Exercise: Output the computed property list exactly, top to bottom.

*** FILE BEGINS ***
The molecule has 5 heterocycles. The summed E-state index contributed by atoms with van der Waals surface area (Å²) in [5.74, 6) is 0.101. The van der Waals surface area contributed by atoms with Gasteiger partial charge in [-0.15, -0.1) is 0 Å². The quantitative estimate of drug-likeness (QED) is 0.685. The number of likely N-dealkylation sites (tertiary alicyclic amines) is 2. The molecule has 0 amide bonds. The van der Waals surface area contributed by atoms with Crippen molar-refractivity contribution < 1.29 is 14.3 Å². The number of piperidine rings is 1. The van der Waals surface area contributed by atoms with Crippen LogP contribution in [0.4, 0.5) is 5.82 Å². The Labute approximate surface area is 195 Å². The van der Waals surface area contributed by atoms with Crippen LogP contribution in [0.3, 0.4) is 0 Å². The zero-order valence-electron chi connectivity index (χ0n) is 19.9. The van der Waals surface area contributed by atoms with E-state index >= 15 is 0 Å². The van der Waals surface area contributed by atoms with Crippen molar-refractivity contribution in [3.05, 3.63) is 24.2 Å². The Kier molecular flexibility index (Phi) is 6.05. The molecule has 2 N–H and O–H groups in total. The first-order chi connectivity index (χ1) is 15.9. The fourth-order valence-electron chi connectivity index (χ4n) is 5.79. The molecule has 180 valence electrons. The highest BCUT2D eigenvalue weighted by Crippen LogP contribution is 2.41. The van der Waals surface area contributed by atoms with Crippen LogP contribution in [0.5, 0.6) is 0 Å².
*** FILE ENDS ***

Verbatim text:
The molecule has 5 heterocycles. The summed E-state index contributed by atoms with van der Waals surface area (Å²) in [5.74, 6) is 0.101. The van der Waals surface area contributed by atoms with Gasteiger partial charge in [-0.15, -0.1) is 0 Å². The quantitative estimate of drug-likeness (QED) is 0.685. The number of likely N-dealkylation sites (tertiary alicyclic amines) is 2. The molecule has 0 amide bonds. The van der Waals surface area contributed by atoms with Crippen molar-refractivity contribution < 1.29 is 14.3 Å². The number of piperidine rings is 1. The van der Waals surface area contributed by atoms with Crippen LogP contribution in [0.4, 0.5) is 5.82 Å². The Labute approximate surface area is 195 Å². The van der Waals surface area contributed by atoms with Crippen LogP contribution in [0.3, 0.4) is 0 Å². The zero-order valence-electron chi connectivity index (χ0n) is 19.9. The van der Waals surface area contributed by atoms with E-state index >= 15 is 0 Å². The van der Waals surface area contributed by atoms with Crippen molar-refractivity contribution in [3.05, 3.63) is 24.2 Å². The Kier molecular flexibility index (Phi) is 6.05. The molecule has 2 N–H and O–H groups in total. The first-order chi connectivity index (χ1) is 15.9. The fourth-order valence-electron chi connectivity index (χ4n) is 5.79. The molecule has 180 valence electrons. The highest BCUT2D eigenvalue weighted by Crippen LogP contribution is 2.41. The van der Waals surface area contributed by atoms with Crippen LogP contribution in [0.5, 0.6) is 0 Å².